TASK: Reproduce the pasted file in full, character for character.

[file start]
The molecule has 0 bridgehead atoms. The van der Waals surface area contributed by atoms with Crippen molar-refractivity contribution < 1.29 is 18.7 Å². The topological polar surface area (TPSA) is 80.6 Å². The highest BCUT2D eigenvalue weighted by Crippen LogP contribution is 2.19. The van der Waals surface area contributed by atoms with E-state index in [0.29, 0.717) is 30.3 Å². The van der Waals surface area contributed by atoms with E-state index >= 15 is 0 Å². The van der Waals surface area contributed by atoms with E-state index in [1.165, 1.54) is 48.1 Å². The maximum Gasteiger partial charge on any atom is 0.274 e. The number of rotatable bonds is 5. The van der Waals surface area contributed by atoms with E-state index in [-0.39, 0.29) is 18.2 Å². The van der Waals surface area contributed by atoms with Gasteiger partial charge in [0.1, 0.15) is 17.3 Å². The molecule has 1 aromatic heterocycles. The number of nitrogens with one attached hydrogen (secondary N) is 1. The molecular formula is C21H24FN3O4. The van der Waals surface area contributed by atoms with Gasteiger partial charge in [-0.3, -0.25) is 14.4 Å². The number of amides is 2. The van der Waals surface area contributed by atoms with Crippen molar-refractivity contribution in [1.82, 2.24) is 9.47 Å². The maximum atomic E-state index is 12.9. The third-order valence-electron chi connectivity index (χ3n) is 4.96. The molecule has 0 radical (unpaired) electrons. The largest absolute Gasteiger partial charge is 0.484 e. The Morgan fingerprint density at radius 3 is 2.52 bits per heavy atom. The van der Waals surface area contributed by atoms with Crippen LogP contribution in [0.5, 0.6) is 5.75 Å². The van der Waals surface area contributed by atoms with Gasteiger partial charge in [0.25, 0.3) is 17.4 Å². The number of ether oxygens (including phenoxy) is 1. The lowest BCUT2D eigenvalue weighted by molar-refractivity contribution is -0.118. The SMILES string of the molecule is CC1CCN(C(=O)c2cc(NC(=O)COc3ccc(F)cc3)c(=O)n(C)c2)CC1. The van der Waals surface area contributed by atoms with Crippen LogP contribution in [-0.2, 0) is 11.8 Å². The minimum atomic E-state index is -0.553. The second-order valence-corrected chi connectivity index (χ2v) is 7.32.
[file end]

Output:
The molecule has 0 bridgehead atoms. The van der Waals surface area contributed by atoms with Crippen molar-refractivity contribution < 1.29 is 18.7 Å². The topological polar surface area (TPSA) is 80.6 Å². The highest BCUT2D eigenvalue weighted by Crippen LogP contribution is 2.19. The van der Waals surface area contributed by atoms with E-state index in [0.29, 0.717) is 30.3 Å². The van der Waals surface area contributed by atoms with E-state index >= 15 is 0 Å². The van der Waals surface area contributed by atoms with E-state index in [1.165, 1.54) is 48.1 Å². The maximum Gasteiger partial charge on any atom is 0.274 e. The number of rotatable bonds is 5. The van der Waals surface area contributed by atoms with E-state index in [-0.39, 0.29) is 18.2 Å². The van der Waals surface area contributed by atoms with Gasteiger partial charge in [0.1, 0.15) is 17.3 Å². The molecule has 1 aromatic heterocycles. The number of nitrogens with one attached hydrogen (secondary N) is 1. The molecular formula is C21H24FN3O4. The van der Waals surface area contributed by atoms with Gasteiger partial charge in [-0.3, -0.25) is 14.4 Å². The number of amides is 2. The van der Waals surface area contributed by atoms with Crippen molar-refractivity contribution in [1.82, 2.24) is 9.47 Å². The maximum atomic E-state index is 12.9. The third-order valence-electron chi connectivity index (χ3n) is 4.96. The molecule has 0 radical (unpaired) electrons. The largest absolute Gasteiger partial charge is 0.484 e. The Morgan fingerprint density at radius 3 is 2.52 bits per heavy atom. The van der Waals surface area contributed by atoms with Crippen LogP contribution in [0.5, 0.6) is 5.75 Å². The van der Waals surface area contributed by atoms with Gasteiger partial charge in [0.25, 0.3) is 17.4 Å². The number of ether oxygens (including phenoxy) is 1. The lowest BCUT2D eigenvalue weighted by molar-refractivity contribution is -0.118. The SMILES string of the molecule is CC1CCN(C(=O)c2cc(NC(=O)COc3ccc(F)cc3)c(=O)n(C)c2)CC1. The van der Waals surface area contributed by atoms with Crippen LogP contribution in [-0.2, 0) is 11.8 Å². The minimum atomic E-state index is -0.553. The second-order valence-corrected chi connectivity index (χ2v) is 7.32.